I thought Iâ€™d get an early start on my column this week, and hopped onto the gay email list only to find a headline so repulsive that I canâ€™t bear to read the contents. This came my way thanks to newshound Rex Wockner, who attempts to lure us into the story with the off-putting subject line: â€śHomosexuals eat each otherâ€™s poo, says kill the gays bill author.â€ť
Thank you for that, dear Rex. Good thing mealtime is not around the corner.
OK. I read it. The HuffPo article by Ariel Rubin describes a press conference by Ugandaâ€™s most deranged Pentecostal preacher, Martin Ssempa, one of the best friends of the D.C. cabal known as The Family. Anyone who watches Rachel Maddow with any regularity has heard of this political brotherhood comprised of far right lawmakers and ideologues, who among other things have managed to ensnare themselves in various sex scandals of late, thanks to Mark Sanford, John Ensign and others.
At any rate, Ssempa is good friends with these jokers, as is Ugandan head of state Yoweri Museveni, whose wife is also a conservative Christian. At his recent presser, Ssempa treated the crowd to XXX rated fisting scenes, informing them that gay men enjoy a full range of scatological adventures and indeed implying that nothing short of a scene out of Part Two of â€śSALO, 120 Days of Sodomâ€ť will slake their depraved lust.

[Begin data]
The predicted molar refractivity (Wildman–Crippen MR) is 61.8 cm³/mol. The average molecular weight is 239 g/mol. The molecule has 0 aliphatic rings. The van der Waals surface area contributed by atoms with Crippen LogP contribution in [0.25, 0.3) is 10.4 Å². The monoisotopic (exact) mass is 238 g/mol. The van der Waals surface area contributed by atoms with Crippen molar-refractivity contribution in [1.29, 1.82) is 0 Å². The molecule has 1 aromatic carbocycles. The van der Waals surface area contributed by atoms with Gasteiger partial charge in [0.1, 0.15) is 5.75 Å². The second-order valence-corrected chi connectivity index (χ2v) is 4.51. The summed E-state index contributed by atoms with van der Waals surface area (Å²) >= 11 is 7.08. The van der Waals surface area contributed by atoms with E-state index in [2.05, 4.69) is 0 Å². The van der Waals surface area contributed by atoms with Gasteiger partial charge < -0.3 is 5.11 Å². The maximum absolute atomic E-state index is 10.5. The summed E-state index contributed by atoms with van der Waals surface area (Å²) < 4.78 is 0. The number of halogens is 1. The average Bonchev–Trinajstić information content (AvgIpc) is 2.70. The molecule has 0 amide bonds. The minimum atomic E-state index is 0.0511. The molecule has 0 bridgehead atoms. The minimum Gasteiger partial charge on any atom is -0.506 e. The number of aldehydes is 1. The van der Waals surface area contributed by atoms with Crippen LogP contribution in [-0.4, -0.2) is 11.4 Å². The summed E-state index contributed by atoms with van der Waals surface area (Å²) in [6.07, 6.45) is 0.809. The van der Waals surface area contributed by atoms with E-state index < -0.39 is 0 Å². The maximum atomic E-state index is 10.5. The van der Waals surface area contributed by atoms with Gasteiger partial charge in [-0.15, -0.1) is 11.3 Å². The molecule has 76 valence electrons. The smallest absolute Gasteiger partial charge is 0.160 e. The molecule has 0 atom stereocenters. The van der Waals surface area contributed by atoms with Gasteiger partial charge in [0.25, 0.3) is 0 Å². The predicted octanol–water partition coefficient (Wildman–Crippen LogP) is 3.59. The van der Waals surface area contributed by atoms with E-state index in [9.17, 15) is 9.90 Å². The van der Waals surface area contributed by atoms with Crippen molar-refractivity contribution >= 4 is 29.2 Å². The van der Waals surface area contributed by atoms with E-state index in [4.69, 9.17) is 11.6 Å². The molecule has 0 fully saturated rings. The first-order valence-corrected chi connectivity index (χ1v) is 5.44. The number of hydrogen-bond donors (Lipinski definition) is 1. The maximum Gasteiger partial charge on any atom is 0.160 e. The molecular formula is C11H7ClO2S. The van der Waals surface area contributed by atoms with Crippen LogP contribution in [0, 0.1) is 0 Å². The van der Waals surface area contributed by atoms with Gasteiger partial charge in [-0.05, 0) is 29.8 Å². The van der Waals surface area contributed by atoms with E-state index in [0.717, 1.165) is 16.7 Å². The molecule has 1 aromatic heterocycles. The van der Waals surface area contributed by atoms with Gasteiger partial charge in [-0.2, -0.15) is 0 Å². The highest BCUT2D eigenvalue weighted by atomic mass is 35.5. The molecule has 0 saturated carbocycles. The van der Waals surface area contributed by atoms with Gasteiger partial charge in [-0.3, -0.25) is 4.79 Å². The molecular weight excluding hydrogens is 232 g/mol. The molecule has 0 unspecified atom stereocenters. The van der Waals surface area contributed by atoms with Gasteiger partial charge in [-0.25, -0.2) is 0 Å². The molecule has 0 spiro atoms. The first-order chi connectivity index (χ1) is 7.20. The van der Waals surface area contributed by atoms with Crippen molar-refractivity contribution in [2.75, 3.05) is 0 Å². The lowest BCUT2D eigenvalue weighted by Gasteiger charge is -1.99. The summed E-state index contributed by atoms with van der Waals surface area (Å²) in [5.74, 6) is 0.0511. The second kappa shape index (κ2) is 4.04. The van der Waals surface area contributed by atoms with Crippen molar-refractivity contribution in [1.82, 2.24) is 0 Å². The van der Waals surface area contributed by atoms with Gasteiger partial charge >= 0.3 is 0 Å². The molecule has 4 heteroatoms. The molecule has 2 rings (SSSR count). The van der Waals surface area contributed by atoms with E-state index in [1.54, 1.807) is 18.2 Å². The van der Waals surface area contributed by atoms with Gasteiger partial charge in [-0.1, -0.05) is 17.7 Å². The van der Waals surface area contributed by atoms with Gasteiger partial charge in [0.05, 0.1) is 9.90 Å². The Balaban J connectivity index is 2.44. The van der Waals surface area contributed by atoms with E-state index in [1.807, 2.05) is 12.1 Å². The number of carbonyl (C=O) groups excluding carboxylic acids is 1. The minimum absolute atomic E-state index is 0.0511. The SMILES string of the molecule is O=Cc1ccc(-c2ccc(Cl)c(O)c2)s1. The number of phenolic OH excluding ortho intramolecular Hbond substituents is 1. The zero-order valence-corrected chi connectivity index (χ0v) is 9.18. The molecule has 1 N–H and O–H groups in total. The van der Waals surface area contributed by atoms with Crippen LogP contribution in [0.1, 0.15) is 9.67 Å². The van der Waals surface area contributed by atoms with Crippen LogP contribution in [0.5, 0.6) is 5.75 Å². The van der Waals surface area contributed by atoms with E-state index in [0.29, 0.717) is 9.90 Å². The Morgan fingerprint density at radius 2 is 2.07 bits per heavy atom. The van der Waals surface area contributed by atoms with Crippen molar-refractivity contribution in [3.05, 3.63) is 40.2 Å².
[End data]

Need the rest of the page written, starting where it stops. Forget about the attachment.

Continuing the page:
Ssempa was attempting to bolster support for the famous Ugandan â€śkill the gaysâ€ť bill, which seems to have been somewhat modified, thanks to relentless international pressure. The original legislation would trigger the death penalty for some gay acts, authorize life in prison for run-of-the-mill gayness, and even put gay rights supporters behind bars for speaking out in favor of civil rights or not reporting gay friends and family to the authorities.
At one point, the billâ€™s sponsor, David Bahati, told the press he was willing to relax â€śsome clausesâ€ť in the Anti-Homosexuality law, while President Museveni has distanced himself from the enterprise to some extent. A few weeks ago, we thought that Museveni had privately promised to veto the damned thing, but I havenâ€™t heard that repeated recently.
And keep in mind that the death penalty for homosexuality is already in force in several nations, including Saudi Arabia, Iran, Yemen, the United Arab Emirates and some others that I canâ€™t recall. I point this out because some of the horrified reactions to the kill the gays bill in Uganda suggest that such barbaric sentencing options are unheard of. Theyâ€™re not.
Iâ€™m writing on Tuesday, and the big gay news floating through cyberspace is that Obama will call for an end to Donâ€™t Ask Donâ€™t Tell in his State of the Union Speech on Wednesday night. Naturally, I have next to nothing to say about this subject since by the time this column is published, the soothing rhetoric will have already washed over the community, along with an ensuing wave of punditry.
But it is significant, since the topics in a State of the Union are carefully chosen. Iâ€™m encouraged that the President decided to focus on the military ban rather than the insipid Employment Nondiscrimination Act, which is now pending in both houses of Congress. When I say â€śpending,â€ť I mean that the bill has been introduced and heard in some committees or something. I donâ€™t mean that it is about to pass or even scheduled for a vote. ENDA has been kicking around since 1994, and itâ€™s about as useful to 21st century gay rights as a Betamax player.
But you know what? Weâ€™ve been asking for a Betamax since we were 15 years old and now that weâ€™re in our early 30s we might finally get one!
Persistence pays off!